In South Carolina, every public school district is required to have a 13-member advisory board to make decisions regarding sex education.
The Charleston County School District is looking to fill those roles for the coming school year, and this was the strange invitation posted on their website:
The Charleston County School District Board of Trustees seeks community representatives (3 Clergy, 1 Medical, 2 Parent, 1 Teacher, and 2 Student – one being at least a junior in high school and the president of the student body) to serve on the District’s Health Advisory Committee.
Why on earth do they need three clergy members making decisions on sex ed? Why do they even need one?! And why are there three times as many clergy members as medical experts?
That’s what some local parents want to know:
“Initially I was in disbelief,” [mother Kate Quertermous] said. “It just seemed so strange. This is a health advisory committee. There’s no gray area here. This is black and white.”
Jill Handegan, another concerned Charleston County parent, also said clergy don’t belong on the committee. “It’s dumb and stupid and archaic and it’s ridiculous,” she said.
“I don’t know why clergy need to be on there at all,” she added. “There’s so many different religious thoughts and perspectives and teachings, you’re always going to leave someone’s teachings out of it.”
Those parents are making all the right points. They were appalled by what they saw on CCSD’s website, but it turns out CCSD is simply following orders from the state. South Carolina law actually requires three clergy members on each 13-member sex ed advisory board, going back to 1988.
That’s especially problematic when you realize that the state only wants schools to talk about sex within the context of reproduction. What about all the other kinds of sex? The law says “Abstinence and the risks associated with sexual activity outside of marriage must be strongly emphasized.”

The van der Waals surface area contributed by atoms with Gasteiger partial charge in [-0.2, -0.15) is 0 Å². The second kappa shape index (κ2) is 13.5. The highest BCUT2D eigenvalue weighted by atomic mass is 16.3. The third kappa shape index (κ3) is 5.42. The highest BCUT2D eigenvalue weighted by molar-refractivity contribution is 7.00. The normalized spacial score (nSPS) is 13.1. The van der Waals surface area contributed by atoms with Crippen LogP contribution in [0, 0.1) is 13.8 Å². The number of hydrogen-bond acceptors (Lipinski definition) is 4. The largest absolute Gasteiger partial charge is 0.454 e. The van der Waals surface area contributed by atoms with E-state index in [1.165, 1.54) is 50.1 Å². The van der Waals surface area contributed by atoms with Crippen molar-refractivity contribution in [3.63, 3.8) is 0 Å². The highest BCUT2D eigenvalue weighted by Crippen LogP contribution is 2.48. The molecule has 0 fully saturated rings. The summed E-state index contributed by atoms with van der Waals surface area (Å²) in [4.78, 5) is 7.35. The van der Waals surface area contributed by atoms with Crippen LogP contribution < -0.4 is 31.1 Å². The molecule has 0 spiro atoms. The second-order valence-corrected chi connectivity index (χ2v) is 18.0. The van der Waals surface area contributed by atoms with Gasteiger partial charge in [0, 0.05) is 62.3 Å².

In other words, the problem isn’t this school district. The problem is the state law.
The CCSD current sex ed board’s chair said none of this is a problem because the clergy members they have right now aren’t extremely liberal or conservative (though this is South Carolina, so take the word “liberal” with a huge grain of salt)… but anyway, who cares?! Even if this district lucked into pastors who aren’t radically anti-sex, what’s the value to having them on the board at all? Their opinions are irrelevant.
The only defense offered by the current board’s chair, Kimberly Butler Willis, is that the three pastors are outnumbered by everyone else.
“Even if our clergymen were three stubborn, conservative, abstinence-only advocates, they still couldn’t win the vote. Unless they had parents or health professionals or students that backed them up,” she said.
That’s hardly inspiring. And it doesn’t get to the root problem of why a pastor’s opinion about sex should have any relevance to a public school’s curriculum.
One Republican state representative said she’d be open to adding two more medical professionals to the board “if that makes people feel better.” But even she didn’t explain why pastors are included at all.
This isn’t the British Parliament. We don’t need religious relics getting seats at the table when it comes to dealing with what kids need to be taught in a public school. If they’re going to have advisory boards for sex ed at all, they should consist entirely of medical professionals. Perhaps students and teachers can join that mix, too, but parents shouldn’t get veto power over what the experts say, and clergy members should be ignored entirely.
By the way, a few years ago, the CCSD sex ed board removed a part of the curriculum that included sections on AIDS, HIV, contraceptives, and LGBTQ relationships.
The clergy members alone aren’t responsible for that. But when you don’t let medical professional guide your sex education classes, you’re keeping students ignorant.
(Image via Shutterstock. Thanks to Brian for the link)